Selected Creative Publications/Exhibition Reviews (Publications as Artist/Designer)

2021 Bon Ku and Ellen Lupton, “Health Design Thinking: Creating Products and Services for Better Health” 2nd Edition, MIT press. March 3, 2021. 
2018Ioana Paunescu, “Synergia: A Self-supporting Pavilion of Recycled and Recyclable Plastic,” Igloo, Burcharest, Romania, Issue 186, November, 2018. 
2018Origami-inspired installation made from recycled plastic lights up Columbus, Indiana,”, January 11, 2018. (work featured in online magazine). 
2017Lidija Grozdanic, “Spectacular origami pavilion made of recycled plastic pops up in Columbus, Indiana,”, October, 18, 2017. (work featured in online magazine). 
2017Synergia,” CODAmagazine: The Magic of Color IV , October 2017. 
2017Sarah Rose Sharp, “In an Indiana Town, a Treasure Trove of Modernist Design,”, November 9, 2017. 
2017Enrique Ramirez, “Exhibit Columbus Brings a New Perspective to Modern Icons,” Metropolis, September 11, 2017.   
2017Murrye Bernard, “Celebrating the Architectural Legacy of Columbus, Indiana,” Contract Magazine, TalkContract, September 12, 2017. 
2017Patrick Sisson, “Exhibit Columbus: A Midwest town reasserts its modern architectural heritage,”, September 1, 2017. 
2017CODA Paper Art 2017,” Villa d’Arte, The Netherlands, Edition 3, June 30, 2017. 
2017Nicholas Kordy, “At Exhibit Columbus, S­­tudents Get a Chance to Test Their Ideas in the Real World,”, June 15, 2017. 
2017Meher McArthur, New Expressions in Origami Art: Master works from 25 Leading Paper Artists, Tuttle Publishing, Vermont, March 2017. 
2016Joseph Fraioli, “Bringing Math into the Fold: Art exhibit shows the results of regular polygons in crease patterns,” Scholastic MATH Magazine, December 5, 2016. 
2016(C)olumn,” CODAmagazine: The Written Words III, October 2016.(with Jon Racek). 
2016“2016 Niche Award Finalists,” Niche Magazine, Winter 2016. 
2015Meher McArthur, “New Expressions in Origami,” The Paper: The Magazine of OrigamiUSA, Winter 2015, Issue 118. 
2015Marquerite Serkin, “New Expressions in Origami,” Artscope, March/April 2015. 
2015Anemoi Light by Jiangmei Wu,”, July 2015. (work featured in online magazine). 
2015Ana Cosma, “Ruga Swan/Jiangmei Wu,”, May 2015. (work featured in online magazine). 
2015Ruga Swan/Jiangmei Wu,”, January 2015. (work featured in online magazine).  
2015Denise Bosler, “Folded Light Art + Design Branding,” Creative Anarchy: How to Break the Rules of Graphic Design for Creative Success, F & W Media Inc, New York, January 2015. (With You Zhang).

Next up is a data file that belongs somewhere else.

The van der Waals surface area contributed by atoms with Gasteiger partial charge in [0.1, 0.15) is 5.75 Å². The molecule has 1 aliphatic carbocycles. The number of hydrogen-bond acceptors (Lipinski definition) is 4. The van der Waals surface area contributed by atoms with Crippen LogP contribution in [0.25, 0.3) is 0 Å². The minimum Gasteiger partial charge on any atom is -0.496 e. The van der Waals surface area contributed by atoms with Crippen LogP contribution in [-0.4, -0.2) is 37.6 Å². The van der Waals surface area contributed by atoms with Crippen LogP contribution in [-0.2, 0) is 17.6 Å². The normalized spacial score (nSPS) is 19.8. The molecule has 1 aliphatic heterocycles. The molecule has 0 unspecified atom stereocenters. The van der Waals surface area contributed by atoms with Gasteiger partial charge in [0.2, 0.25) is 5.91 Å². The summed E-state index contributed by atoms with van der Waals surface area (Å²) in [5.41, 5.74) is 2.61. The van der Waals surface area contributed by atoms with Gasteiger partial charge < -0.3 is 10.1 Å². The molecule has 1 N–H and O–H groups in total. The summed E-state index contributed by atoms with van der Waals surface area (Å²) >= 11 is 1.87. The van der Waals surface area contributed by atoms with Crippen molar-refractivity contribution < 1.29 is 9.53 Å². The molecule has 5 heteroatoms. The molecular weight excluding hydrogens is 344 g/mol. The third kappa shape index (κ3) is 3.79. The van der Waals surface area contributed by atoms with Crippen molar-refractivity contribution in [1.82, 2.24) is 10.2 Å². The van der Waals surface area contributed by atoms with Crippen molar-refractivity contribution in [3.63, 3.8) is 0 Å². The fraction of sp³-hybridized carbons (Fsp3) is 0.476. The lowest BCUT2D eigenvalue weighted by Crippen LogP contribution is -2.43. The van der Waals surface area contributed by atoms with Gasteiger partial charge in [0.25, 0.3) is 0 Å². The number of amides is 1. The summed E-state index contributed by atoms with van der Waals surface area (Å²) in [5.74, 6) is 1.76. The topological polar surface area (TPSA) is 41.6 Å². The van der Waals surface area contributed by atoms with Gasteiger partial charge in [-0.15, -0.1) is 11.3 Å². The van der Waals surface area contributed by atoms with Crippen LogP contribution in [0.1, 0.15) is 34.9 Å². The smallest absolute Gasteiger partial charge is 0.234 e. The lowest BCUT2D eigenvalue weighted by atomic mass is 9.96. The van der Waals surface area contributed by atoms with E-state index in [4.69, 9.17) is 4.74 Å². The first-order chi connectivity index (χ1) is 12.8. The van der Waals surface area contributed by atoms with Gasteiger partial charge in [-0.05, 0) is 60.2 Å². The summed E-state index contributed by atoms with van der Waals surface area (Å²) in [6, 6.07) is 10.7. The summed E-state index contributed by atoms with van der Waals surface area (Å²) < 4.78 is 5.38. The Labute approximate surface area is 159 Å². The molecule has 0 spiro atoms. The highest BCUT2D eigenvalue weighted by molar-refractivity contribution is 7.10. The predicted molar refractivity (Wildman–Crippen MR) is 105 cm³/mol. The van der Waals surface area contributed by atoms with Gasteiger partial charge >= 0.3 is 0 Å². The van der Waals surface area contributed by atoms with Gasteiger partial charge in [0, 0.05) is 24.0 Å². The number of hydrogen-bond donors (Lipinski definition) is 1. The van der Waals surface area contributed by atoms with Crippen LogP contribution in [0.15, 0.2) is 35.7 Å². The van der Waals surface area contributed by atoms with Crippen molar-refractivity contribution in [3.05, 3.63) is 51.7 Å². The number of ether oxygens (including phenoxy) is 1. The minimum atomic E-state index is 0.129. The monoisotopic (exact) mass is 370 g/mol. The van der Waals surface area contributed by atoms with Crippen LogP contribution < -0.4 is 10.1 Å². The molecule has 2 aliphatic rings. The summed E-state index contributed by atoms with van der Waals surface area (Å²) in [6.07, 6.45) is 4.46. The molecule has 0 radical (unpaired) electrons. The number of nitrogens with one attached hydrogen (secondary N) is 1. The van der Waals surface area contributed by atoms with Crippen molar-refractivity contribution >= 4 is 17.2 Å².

2014Marc Almagro, “Show Stoppers,” Form, Singapore, December 2014. 
2014Harisadhi Leelayuwapan, “Asian Blood,” Wallpaper* (Thai Edition), December 2014. 
2014Itsaya Ngowsawat, “Truly Talented,” Elle Decoration Thailand, November 2014. 
2014Eli Blevis, “Maker Paper,” Interactions, July/August 2014. 
2014Anna Palige, “Folded Light Art by Jiangmei Wu,”, January 2014. (work featured in online magazine). 
2014“Folded Light Art + Design,” Good Idea 3, Guangzhou: Hightone Design book Cor.,Ltd, December 2013. (with You Zhang). 
2013Ted Savage, “Sunflower lamp by Jiangmei Wu,”, December 2013. (work featured in online magazine). 
2013Jordan Kushins, “Beautiful Light Fixtures Folded from Single Sheet of Tyvek,, December 2013. (work featured in online magazine). 
2013Leonora Sartori, “Beams of Light,” DAMn, Belgium, May/June 2013. 
2013Jun Li, “Thirteen Young Chinese Designers Shine in the Overseas,” Elle Decoration China, Shanghai, China, May 2013. 
2013Priscilla Balmer and Magali Prugnard, “L’Origami En Grande Forme,” Espaces Contemporains, Switzerland, May 2013. 
2013Estela Ataide, “Folded Origami,” House Trends, Portugal: PM Media Comunicacao S.A., Spring 2013. 
2013Brühlmann Erik, “Erstklassig beleuchten,” SonntagsZeitung, Switzerland, April 2013. 
2013Luca Curci, “Folded Light Art and Design – Cotton Paper Lights,”, March 2013. (work featured in online magazine). 
2013Ted Savage, “Torus Folded Lamp by Jiangmei Wu,”, February 2013. (work featured in online magazine). 
2013“Folded Light Art by Jiangmei Wu,”, January 2013. (work featured in online magazine). 
2012Elise Ying-Hei Ho, “Jiangmei Wu’s Origami Light Fixtures Burst with Luminescent Rays,”, December 2012. (work featured in online magazine). 
2012Camille Caruana, “Luminaires en origami,”, December 2012. (work featured in online magazine). 
2012Jon Dioffa, “Jiangmei Wu Creates Beautiful Origami-Inspired Pendant Lamps with Sustainable Materials,”, December 2012. (work featured in online magazine). 
2012Sustainable Origami Light,”, December 2012. (work featured in online magazine). 

Selected Press/Media Appearances (National and International)

2021 Maya Wei-Haas, “We need better face masks—and origami might help,” National Geographic, January 20, 2021
2020Stephen Robinson, “How to make an origami boat, “ How to Learn Everything, September, 2020.
2020Tara Parker-Pope, “A User’s Guide to Face Masks,” The New York Times, April 10, 2020.
2020A Designer’s DIY No-Sew Origami Mask + The Best Materials to Use Update,”, April, 2020.
2020Tara Parker-Pope, “What’s the Best Material for a Mask?” The New York Times, April 20, 2020.